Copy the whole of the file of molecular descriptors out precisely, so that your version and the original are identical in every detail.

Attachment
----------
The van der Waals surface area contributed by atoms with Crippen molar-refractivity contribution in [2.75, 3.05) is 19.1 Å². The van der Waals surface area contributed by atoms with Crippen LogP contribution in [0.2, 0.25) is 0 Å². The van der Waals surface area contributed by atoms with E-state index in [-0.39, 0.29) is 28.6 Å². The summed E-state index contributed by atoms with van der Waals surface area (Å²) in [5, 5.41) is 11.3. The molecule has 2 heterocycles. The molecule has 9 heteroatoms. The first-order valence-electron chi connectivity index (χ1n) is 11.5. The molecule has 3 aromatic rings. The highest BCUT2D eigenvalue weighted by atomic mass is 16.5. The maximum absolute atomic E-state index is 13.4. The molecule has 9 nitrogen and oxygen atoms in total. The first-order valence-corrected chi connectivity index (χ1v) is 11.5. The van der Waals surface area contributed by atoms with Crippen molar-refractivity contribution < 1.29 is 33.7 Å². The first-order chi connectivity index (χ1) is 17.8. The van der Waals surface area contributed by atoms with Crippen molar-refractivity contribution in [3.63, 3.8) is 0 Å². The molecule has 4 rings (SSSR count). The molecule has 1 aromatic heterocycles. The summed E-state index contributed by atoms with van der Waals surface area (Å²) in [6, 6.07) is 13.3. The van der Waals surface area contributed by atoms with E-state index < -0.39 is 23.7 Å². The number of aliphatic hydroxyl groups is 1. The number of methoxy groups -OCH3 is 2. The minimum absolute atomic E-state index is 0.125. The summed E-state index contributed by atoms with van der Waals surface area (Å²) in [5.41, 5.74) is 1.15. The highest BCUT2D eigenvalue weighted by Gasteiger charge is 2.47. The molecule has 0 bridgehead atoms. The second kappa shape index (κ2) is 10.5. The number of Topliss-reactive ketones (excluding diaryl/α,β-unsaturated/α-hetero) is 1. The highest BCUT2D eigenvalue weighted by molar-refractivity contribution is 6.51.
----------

The van der Waals surface area contributed by atoms with Crippen molar-refractivity contribution in [2.75, 3.05) is 19.1 Å². The van der Waals surface area contributed by atoms with Crippen LogP contribution in [0.2, 0.25) is 0 Å². The van der Waals surface area contributed by atoms with E-state index in [-0.39, 0.29) is 28.6 Å². The summed E-state index contributed by atoms with van der Waals surface area (Å²) in [5, 5.41) is 11.3. The molecule has 2 heterocycles. The molecule has 9 heteroatoms. The first-order valence-electron chi connectivity index (χ1n) is 11.5. The molecule has 3 aromatic rings. The highest BCUT2D eigenvalue weighted by atomic mass is 16.5. The maximum absolute atomic E-state index is 13.4. The molecule has 9 nitrogen and oxygen atoms in total. The first-order valence-corrected chi connectivity index (χ1v) is 11.5. The van der Waals surface area contributed by atoms with Crippen molar-refractivity contribution < 1.29 is 33.7 Å². The first-order chi connectivity index (χ1) is 17.8. The van der Waals surface area contributed by atoms with Crippen molar-refractivity contribution in [3.63, 3.8) is 0 Å². The molecule has 4 rings (SSSR count). The molecule has 1 aromatic heterocycles. The summed E-state index contributed by atoms with van der Waals surface area (Å²) in [6, 6.07) is 13.3. The van der Waals surface area contributed by atoms with E-state index < -0.39 is 23.7 Å². The number of aliphatic hydroxyl groups is 1. The number of methoxy groups -OCH3 is 2. The minimum absolute atomic E-state index is 0.125. The summed E-state index contributed by atoms with van der Waals surface area (Å²) in [5.41, 5.74) is 1.15. The highest BCUT2D eigenvalue weighted by Gasteiger charge is 2.47. The molecule has 0 bridgehead atoms. The second kappa shape index (κ2) is 10.5. The number of Topliss-reactive ketones (excluding diaryl/α,β-unsaturated/α-hetero) is 1. The highest BCUT2D eigenvalue weighted by molar-refractivity contribution is 6.51.